Should An International Investment Company Focus On Africa?

While Africa may seem to be a great place to invest for an international investment company, there are a large number of emerging markets that currently show much greater promise than most African markets. Places like China, Southeast Asia and the Middle East would all be on the list ahead of Africa for these places. However, there are some opportunities available in Africa for the shrewd investor that could have huge returns over the course of time.

Negatives to Investing in Africa

There are many reasons to use caution when considering African investments. The instability of the continent as a whole and many of the individual countries in specific mean that any investment capital pouring into these nations could be lost. Civil wars and disruptions are an everyday fact of life in many African nations.

Tribal power struggles also limit the effectiveness of foreign direct investment in Africa. As one tribal king gains power and another lessens, the work of an investment firm may be lost.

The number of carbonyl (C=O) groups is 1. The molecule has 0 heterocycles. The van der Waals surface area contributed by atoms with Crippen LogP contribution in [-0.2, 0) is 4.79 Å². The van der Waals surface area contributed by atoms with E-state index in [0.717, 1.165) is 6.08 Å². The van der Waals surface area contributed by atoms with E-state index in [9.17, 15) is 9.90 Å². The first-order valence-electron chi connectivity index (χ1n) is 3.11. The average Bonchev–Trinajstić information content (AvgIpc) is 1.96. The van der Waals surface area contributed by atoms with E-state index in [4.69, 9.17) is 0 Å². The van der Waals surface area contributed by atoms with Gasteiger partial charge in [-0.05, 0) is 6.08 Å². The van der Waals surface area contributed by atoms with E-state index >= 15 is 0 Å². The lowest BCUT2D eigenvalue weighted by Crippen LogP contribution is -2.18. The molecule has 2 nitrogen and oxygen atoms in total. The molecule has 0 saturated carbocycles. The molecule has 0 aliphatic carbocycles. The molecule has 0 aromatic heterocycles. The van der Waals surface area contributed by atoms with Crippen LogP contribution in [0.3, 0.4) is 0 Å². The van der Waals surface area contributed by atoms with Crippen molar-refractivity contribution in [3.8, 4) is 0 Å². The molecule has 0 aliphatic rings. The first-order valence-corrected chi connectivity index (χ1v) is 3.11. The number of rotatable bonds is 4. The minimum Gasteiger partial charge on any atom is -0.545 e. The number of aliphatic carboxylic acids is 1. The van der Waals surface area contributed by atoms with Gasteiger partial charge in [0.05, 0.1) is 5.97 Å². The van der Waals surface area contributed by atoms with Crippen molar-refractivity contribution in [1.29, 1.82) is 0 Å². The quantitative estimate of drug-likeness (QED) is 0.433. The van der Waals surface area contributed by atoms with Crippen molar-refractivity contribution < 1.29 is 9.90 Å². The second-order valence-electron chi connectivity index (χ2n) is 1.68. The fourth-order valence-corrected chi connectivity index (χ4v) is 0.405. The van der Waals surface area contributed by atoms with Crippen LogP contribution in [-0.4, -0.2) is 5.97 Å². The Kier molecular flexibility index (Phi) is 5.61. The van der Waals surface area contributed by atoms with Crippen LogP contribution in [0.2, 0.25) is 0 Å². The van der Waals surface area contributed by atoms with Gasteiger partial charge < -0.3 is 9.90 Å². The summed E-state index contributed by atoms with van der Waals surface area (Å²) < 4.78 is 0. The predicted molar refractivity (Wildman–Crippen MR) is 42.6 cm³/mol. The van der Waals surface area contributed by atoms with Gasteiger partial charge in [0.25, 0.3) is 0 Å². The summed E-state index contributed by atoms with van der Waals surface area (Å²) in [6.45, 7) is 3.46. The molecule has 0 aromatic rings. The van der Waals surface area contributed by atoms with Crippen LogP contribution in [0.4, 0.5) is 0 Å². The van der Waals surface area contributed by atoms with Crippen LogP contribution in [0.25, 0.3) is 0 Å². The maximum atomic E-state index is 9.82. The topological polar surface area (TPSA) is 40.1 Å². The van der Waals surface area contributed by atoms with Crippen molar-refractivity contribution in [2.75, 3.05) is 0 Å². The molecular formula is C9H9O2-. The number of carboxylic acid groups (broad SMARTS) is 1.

Education rates in Africa are growing, but are still very low, and the technology infrastructure is limited. While cell phones and wireless internet access are providing options, the entire continent is largely still underdeveloped. Notable exceptions are South Africa and Egypt, but each country still has a great deal of civil unrest.

The Positive

Despite these negatives, there are some positives to African investing that are often overlooked.  Africa has one of the biggest caches of natural resources in the world, many of which have been underutilized to date due to technological considerations.  The Sahara Desert, the largest in the world by area, is also an area that receives much sunlight and could be used for electricity generation in the future.

In addition to the geographic positives in Africa, there are also the people.  Africa has a relatively young population, some of which are slowly starting to come out of poverty.  Investment would keep these young people in Africa to develop African industry rather than looking to the developed world for migration.  In that situation, the rapid development of industry encouraged by investment could easily generate impressive returns over the course of the next two decades.

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